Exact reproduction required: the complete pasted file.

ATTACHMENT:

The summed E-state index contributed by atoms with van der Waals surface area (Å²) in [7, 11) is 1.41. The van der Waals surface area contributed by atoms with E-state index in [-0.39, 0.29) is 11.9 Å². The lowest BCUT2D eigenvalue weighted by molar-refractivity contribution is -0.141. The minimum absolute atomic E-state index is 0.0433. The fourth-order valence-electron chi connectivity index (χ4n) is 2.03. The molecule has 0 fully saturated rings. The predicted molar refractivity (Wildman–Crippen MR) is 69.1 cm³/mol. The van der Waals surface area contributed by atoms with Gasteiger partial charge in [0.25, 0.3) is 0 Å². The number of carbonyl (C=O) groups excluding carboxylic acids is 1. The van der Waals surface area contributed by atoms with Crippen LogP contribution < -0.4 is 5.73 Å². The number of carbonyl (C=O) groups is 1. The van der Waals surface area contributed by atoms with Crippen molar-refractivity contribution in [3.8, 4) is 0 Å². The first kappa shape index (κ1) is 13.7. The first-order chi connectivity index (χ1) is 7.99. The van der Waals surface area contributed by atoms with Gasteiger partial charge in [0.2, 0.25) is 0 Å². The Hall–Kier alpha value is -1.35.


The summed E-state index contributed by atoms with van der Waals surface area (Å²) in [7, 11) is 1.41. The van der Waals surface area contributed by atoms with E-state index in [-0.39, 0.29) is 11.9 Å². The lowest BCUT2D eigenvalue weighted by molar-refractivity contribution is -0.141. The minimum absolute atomic E-state index is 0.0433. The fourth-order valence-electron chi connectivity index (χ4n) is 2.03. The molecule has 0 fully saturated rings. The predicted molar refractivity (Wildman–Crippen MR) is 69.1 cm³/mol. The van der Waals surface area contributed by atoms with Gasteiger partial charge in [0.25, 0.3) is 0 Å². The number of carbonyl (C=O) groups excluding carboxylic acids is 1. The van der Waals surface area contributed by atoms with Crippen LogP contribution < -0.4 is 5.73 Å². The number of carbonyl (C=O) groups is 1. The van der Waals surface area contributed by atoms with Crippen molar-refractivity contribution in [3.8, 4) is 0 Å². The first kappa shape index (κ1) is 13.7. The first-order chi connectivity index (χ1) is 7.99. The van der Waals surface area contributed by atoms with Gasteiger partial charge in [0.2, 0.25) is 0 Å². The Hall–Kier alpha value is -1.35.